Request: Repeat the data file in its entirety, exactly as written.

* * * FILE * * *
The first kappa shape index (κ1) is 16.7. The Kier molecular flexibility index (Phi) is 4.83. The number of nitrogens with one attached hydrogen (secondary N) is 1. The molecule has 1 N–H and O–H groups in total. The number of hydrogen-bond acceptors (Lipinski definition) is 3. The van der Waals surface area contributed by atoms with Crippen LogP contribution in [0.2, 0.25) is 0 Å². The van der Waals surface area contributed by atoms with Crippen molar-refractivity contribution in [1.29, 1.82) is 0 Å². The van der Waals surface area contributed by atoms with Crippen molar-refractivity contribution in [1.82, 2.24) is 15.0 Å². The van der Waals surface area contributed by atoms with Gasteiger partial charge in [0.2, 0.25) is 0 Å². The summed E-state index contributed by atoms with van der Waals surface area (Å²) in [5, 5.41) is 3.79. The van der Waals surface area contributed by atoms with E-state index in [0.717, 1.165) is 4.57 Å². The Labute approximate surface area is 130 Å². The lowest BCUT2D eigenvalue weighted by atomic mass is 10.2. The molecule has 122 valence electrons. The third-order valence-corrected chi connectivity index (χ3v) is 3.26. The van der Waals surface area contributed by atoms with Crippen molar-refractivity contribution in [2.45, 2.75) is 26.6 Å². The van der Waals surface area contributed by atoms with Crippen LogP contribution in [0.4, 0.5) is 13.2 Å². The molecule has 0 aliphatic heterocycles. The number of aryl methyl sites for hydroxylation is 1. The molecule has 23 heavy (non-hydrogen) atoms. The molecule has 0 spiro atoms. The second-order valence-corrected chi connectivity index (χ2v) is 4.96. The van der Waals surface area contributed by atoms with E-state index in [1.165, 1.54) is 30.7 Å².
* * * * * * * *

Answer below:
The first kappa shape index (κ1) is 16.7. The Kier molecular flexibility index (Phi) is 4.83. The number of nitrogens with one attached hydrogen (secondary N) is 1. The molecule has 1 N–H and O–H groups in total. The number of hydrogen-bond acceptors (Lipinski definition) is 3. The van der Waals surface area contributed by atoms with Crippen LogP contribution in [0.2, 0.25) is 0 Å². The van der Waals surface area contributed by atoms with Crippen molar-refractivity contribution in [1.29, 1.82) is 0 Å². The van der Waals surface area contributed by atoms with Crippen molar-refractivity contribution in [1.82, 2.24) is 15.0 Å². The van der Waals surface area contributed by atoms with Gasteiger partial charge in [0.2, 0.25) is 0 Å². The summed E-state index contributed by atoms with van der Waals surface area (Å²) in [5, 5.41) is 3.79. The van der Waals surface area contributed by atoms with E-state index in [0.717, 1.165) is 4.57 Å². The Labute approximate surface area is 130 Å². The lowest BCUT2D eigenvalue weighted by atomic mass is 10.2. The molecule has 122 valence electrons. The third-order valence-corrected chi connectivity index (χ3v) is 3.26. The van der Waals surface area contributed by atoms with Crippen molar-refractivity contribution in [2.45, 2.75) is 26.6 Å². The van der Waals surface area contributed by atoms with Crippen LogP contribution in [0.4, 0.5) is 13.2 Å². The molecule has 0 aliphatic heterocycles. The number of aryl methyl sites for hydroxylation is 1. The molecule has 23 heavy (non-hydrogen) atoms. The molecule has 0 spiro atoms. The second-order valence-corrected chi connectivity index (χ2v) is 4.96. The van der Waals surface area contributed by atoms with E-state index in [1.165, 1.54) is 30.7 Å².